eAppendix Table 5
In stratified analyses adjusting for patient, community, and insurance plan characteristics, the age effect observed in the full sample was most pronounced in New England and the Middle Atlantic, but was not present in the East South Central, West South Central, or Mountain divisions (tests for trend in these 3 divisions: P >.05) (). Women were more likely to receive a high-risk prescription in all divisions but New England.
Approximately 66% of all high-risk prescriptions received in the study population and 71% of new high-risk prescriptions were classified as antihistamines (29%), opiates (23%), or skeletal muscle relaxants (19%) (eAppendix Table 6). The protective effect of age observed in the full sample was also seen for skeletal muscle relaxants, with older individuals being less likely to receive a high-risk medication (). A slight age effect was observed for antihistamines, and the effect was reversed for opiates, with risk increasing with age (all tests for trend: P <.05).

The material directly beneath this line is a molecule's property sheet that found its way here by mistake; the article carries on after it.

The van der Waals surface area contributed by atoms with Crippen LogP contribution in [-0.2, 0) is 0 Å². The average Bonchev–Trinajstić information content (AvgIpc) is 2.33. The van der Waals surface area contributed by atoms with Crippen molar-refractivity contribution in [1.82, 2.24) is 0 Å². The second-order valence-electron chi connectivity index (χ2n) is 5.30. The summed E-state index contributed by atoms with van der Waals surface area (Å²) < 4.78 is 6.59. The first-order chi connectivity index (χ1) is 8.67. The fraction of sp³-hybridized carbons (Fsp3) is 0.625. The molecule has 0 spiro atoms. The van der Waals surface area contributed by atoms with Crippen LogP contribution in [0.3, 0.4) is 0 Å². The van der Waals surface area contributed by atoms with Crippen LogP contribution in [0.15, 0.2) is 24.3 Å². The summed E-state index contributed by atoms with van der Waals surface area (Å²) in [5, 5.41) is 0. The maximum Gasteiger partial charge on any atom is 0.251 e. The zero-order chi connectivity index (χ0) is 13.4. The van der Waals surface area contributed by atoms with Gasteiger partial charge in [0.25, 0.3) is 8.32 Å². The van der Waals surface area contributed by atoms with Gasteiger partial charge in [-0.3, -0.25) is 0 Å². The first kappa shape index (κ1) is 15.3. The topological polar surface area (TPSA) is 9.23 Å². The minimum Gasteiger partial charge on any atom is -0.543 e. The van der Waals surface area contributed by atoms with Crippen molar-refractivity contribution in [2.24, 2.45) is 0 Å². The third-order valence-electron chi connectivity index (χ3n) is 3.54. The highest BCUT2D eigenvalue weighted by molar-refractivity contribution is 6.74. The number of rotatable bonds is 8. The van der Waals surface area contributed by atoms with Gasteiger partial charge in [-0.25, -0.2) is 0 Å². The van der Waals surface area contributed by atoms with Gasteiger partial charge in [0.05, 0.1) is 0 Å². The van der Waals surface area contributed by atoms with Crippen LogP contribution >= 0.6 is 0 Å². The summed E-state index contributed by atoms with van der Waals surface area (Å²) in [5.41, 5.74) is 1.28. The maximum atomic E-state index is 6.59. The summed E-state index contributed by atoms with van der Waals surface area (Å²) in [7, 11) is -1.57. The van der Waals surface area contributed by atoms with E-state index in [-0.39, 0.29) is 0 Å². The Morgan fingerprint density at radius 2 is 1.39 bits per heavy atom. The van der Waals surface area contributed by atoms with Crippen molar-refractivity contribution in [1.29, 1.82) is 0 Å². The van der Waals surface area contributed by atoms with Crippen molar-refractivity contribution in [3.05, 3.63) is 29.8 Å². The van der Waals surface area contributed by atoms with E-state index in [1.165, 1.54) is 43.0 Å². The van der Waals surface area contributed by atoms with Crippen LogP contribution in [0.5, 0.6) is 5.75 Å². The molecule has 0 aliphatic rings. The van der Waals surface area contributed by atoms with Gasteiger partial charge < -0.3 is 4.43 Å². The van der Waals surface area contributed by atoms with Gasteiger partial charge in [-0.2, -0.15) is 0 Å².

This study examined predictors of receiving a new prescription for a high-risk medication among elderly Medicare Advantage beneficiaries. We found that female gender, younger age, and poorer self-reported health status predicted greater likelihood of receipt of a high-risk prescription. We also noted variation in predictors when stratifying by census division and drug class. Our findings suggest that potentially inappropriate medications are prescribed not only according to patient characteristics, but also according to regional practice patterns. The primary contribution of our study is the examination of predictors of use of high-risk medications among new users, which improves upon prior studies that have relied on characteristics of prevalent users to characterize high-risk prescribing patterns. Additional strengths of this analysis include the use of a large, nationally representative sample of Medicare managed care enrollees, and the assessment of a comprehensive set of predictor variables.